It’s ok – the GDPR doesn’t affect small businesses. Or does it?

By Chris Ross, SVP International at Barracuda 

This week Barracuda has joined forces with other organisations to offer a helping hand to the UK’s 4.5 million small and medium-sized businesses as part of Small Business Advice Week. We surveyed 607 business decision makers around the UK with the hopes of finding out just how much they value cyber security and how they are preparing for the new EU General Data Protection Regulation (GDPR).

Comfortingly, the results show UK SMBs are increasingly recognising cyber security’s value, with four in five seeing it as a necessity and 64% having a specific cyber attack plan in place. Some 80% confessed that their revenue and capability of their business would be impacted by a cyber attack if it caused their systems to go offline. And over half claimed this would happen within a week. But with new legislation looming, it is now vital for all SMBs to familiarise themselves with what this will mean for their organisation.

However, it would appear that some organisations still have a long way to go in terms of cyber security education. Disturbingly, one in ten respondents actively view cyber security as a hindrance. What’s more, over a third don’t have a plan in place for the event of a cyber attack, and 5% believe they don’t need one at all. This, especially in light of the upcoming legislation changes, makes for nerve-wracking reading.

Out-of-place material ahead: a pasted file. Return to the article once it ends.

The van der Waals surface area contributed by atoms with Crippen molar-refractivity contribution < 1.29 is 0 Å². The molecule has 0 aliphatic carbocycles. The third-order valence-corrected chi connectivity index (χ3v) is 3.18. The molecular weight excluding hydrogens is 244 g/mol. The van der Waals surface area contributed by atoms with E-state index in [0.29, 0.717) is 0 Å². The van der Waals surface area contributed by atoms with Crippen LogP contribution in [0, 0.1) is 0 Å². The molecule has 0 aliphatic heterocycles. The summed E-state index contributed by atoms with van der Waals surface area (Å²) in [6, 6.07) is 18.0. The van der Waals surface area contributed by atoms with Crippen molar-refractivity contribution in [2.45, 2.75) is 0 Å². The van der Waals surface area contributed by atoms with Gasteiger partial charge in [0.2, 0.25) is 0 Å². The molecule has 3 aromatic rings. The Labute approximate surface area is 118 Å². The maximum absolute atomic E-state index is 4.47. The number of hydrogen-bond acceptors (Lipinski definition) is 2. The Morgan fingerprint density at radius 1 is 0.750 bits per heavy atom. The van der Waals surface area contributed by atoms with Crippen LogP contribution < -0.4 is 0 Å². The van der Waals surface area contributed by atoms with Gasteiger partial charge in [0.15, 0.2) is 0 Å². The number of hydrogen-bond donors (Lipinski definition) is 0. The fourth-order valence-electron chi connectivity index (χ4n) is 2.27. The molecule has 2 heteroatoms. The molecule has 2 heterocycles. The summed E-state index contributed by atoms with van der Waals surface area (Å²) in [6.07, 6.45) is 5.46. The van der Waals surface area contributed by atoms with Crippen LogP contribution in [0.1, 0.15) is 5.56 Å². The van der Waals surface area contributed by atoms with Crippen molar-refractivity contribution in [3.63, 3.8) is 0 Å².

Back to School

What’s arguably more concerning is that a significant amount of SMBs are undeniably unprepared to meet the GDPR when it comes into force in less than a year’s time. 30% of respondents aren’t prepared to meet the regulation, with a similar proportion completely unaware of the implications it will have on their organisation.

As of May 2018, all organisations will be fined up to €20 million, or 4% of their turnover (whichever is greater), for non-compliance. This would be disastrous for most enterprises but could prove fatal for SMBs.

SMBs often mistakenly believe they aren’t the ‘real’ targets of cyber criminals, and that attackers would rather focus their efforts on enterprises. However, often criminals prey on small businesses, assuming they have less cyber security resource to leverage.

From May 2018, not only will data breaches undermine your company’s trust – and lots of smaller businesses out there depend heavily upon customer loyalty – but they can also easily impact your bottom line. Increased fines or failing to comply with the GDPR may well leave a sizable dent in your organisations. Managing the aftermath of a cyber attack has now in many cases become more expensive than proactively preventing it from happening in the first place.